Any Wear, Anywhere on Japan Airlines
In an effort to reduce its carbon emissions, Japan Airlines has teamed up with one of the country’s largest corporations, Sumitomo. The partnership is set to offer a clothing rental service for travelers visiting Japan. The logic behind the new Any Wear, Anywhere service is to encourage passengers to pack light. Doing so will reduce the airline’s fuel consumption, along with the associated carbon emissions.
As noted by Financial Times, the scheme encourages passengers to pack their underwear and toiletries but rent clothing on arrival while ditching the suitcase.
How does it work?Starting on Wednesday, July 5, passengers will be able to visit the Any Wear, Anywhere website to pre-book the clothing rental service. On the website, they will provide their flight information, clothing sizes, length of stay in Japan and the season, giving at least one month’s notice. The rented clothing will be sent directly to the traveler’s accommodation in time for their arrival.
Depending on the number of items, clothing rentals cost anything from ¥4,000 ($28) and ¥7,000 ($48). Meanwhile, passengers will be able to rent up to eight outfits to use for up to two weeks. Besides running the online reservation system, Sumitomo will also oversee the procurement, delivery and laundry of the clothing. It will do so in partnership with a dry cleaning company, Hakuyosha, and the clothing supplier, Wefabrik.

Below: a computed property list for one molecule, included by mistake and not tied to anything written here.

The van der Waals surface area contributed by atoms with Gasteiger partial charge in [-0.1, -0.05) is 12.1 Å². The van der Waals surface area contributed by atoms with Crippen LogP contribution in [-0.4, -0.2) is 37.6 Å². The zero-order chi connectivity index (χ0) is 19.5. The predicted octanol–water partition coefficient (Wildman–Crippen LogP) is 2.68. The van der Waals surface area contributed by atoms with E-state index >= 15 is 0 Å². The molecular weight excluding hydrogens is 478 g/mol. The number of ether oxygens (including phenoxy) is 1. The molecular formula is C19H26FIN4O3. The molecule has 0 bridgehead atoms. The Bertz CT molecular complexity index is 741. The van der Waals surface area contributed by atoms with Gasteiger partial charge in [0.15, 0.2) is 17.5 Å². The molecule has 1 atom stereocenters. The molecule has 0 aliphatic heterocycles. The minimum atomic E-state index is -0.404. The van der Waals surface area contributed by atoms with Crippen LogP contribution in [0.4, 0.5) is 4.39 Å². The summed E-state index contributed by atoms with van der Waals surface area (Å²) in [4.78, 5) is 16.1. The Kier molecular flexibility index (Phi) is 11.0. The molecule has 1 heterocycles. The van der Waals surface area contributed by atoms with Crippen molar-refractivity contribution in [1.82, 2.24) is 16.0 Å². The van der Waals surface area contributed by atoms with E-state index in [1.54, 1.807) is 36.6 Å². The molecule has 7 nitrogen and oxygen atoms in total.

Trialing with Japan AirlinesInitially, the trial is to be limited to passengers arriving on Japan Airlines flights up until August 2024. Should the service turn out to be successful, Sumitomo could roll the scheme out to other oneworld carriers. Currently, the oneworld members flying into Japan are British Airways, American Airlines, Malaysia Airlines and Cathay Pacific.
Japan Airlines and sustainable travelUnder Japan Airlines’ Vision 2030 program, the airline hopes to expand the use of sustainable aviation fuel (SAF). However, as currently, supplies are limited, the airline is seeking other ways to reduce its carbon footprint. The airline is actively recycling paper cups under its Refuse, Reduce, Reuse, Recycle program and is cutting down on the use of plastic.
Getting passengers to pack light might not sound like much, but reportedly, even small amounts of weight reduction can make a difference on long flights. According to Japan Airlines, each kilogram of weight taken away from a flight from Tokyo (HND) to New York (JFK) will reduce the plane’s carbon emissions by 0.75 kg.
Meanwhile, when using the scheme widely, it could prove to be very effective. The Japan National Tourism Organization states that 1.9 million foreign travelers visited Japan in May 2023. This reaches almost 70 percent of pre-pandemic levels. A large influx of international travelers, along with the full reopening of Japan’s borders, could provide sufficient users of the Any Wear, Anywhere scheme to make a significant impact.
Meanwhile, Sumitomo also hopes this will help to cut down on clothing waste, by tackling the problem of so-called fast fashion. However, it remains to be seen how fashionable travelers will react to mass-produced, rented clothing.
Readers, would you be happy to leave your suitcase at home and wear rented clothing in Japan? Let us know by dropping a comment below.